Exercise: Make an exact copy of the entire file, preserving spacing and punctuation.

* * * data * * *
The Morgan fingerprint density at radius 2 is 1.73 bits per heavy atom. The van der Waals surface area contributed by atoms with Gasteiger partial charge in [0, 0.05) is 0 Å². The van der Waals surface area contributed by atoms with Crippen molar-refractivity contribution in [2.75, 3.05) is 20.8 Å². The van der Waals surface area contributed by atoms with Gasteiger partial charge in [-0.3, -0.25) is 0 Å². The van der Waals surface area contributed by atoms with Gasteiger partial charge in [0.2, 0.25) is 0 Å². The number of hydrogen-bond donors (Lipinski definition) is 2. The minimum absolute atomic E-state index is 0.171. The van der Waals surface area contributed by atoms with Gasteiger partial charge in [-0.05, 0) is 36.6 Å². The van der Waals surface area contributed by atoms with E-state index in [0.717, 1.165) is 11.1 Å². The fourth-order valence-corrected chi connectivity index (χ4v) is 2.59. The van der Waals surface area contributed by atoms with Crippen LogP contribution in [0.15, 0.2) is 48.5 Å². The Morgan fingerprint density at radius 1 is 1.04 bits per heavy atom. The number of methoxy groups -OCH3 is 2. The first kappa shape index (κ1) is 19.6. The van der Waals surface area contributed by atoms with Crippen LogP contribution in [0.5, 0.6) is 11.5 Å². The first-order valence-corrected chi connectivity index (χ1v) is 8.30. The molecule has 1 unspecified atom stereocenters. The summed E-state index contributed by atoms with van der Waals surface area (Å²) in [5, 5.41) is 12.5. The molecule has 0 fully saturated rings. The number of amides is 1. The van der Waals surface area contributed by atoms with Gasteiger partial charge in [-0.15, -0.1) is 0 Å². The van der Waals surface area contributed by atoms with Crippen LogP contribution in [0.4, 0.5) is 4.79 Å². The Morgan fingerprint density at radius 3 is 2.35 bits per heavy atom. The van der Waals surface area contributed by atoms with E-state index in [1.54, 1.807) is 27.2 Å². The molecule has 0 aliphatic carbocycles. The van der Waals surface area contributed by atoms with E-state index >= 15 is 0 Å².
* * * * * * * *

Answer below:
The Morgan fingerprint density at radius 2 is 1.73 bits per heavy atom. The van der Waals surface area contributed by atoms with Gasteiger partial charge in [0, 0.05) is 0 Å². The van der Waals surface area contributed by atoms with Crippen molar-refractivity contribution in [2.75, 3.05) is 20.8 Å². The van der Waals surface area contributed by atoms with Gasteiger partial charge in [-0.3, -0.25) is 0 Å². The van der Waals surface area contributed by atoms with Gasteiger partial charge in [0.2, 0.25) is 0 Å². The number of hydrogen-bond donors (Lipinski definition) is 2. The minimum absolute atomic E-state index is 0.171. The van der Waals surface area contributed by atoms with Gasteiger partial charge in [-0.05, 0) is 36.6 Å². The van der Waals surface area contributed by atoms with E-state index in [0.717, 1.165) is 11.1 Å². The fourth-order valence-corrected chi connectivity index (χ4v) is 2.59. The van der Waals surface area contributed by atoms with Crippen LogP contribution in [0.15, 0.2) is 48.5 Å². The Morgan fingerprint density at radius 1 is 1.04 bits per heavy atom. The number of methoxy groups -OCH3 is 2. The first kappa shape index (κ1) is 19.6. The van der Waals surface area contributed by atoms with Crippen LogP contribution in [0.5, 0.6) is 11.5 Å². The first-order valence-corrected chi connectivity index (χ1v) is 8.30. The molecule has 1 unspecified atom stereocenters. The summed E-state index contributed by atoms with van der Waals surface area (Å²) in [5, 5.41) is 12.5. The molecule has 0 fully saturated rings. The number of amides is 1. The van der Waals surface area contributed by atoms with Gasteiger partial charge in [-0.15, -0.1) is 0 Å². The van der Waals surface area contributed by atoms with Crippen LogP contribution in [0.4, 0.5) is 4.79 Å². The Morgan fingerprint density at radius 3 is 2.35 bits per heavy atom. The van der Waals surface area contributed by atoms with E-state index in [1.54, 1.807) is 27.2 Å². The molecule has 0 aliphatic carbocycles. The van der Waals surface area contributed by atoms with E-state index >= 15 is 0 Å².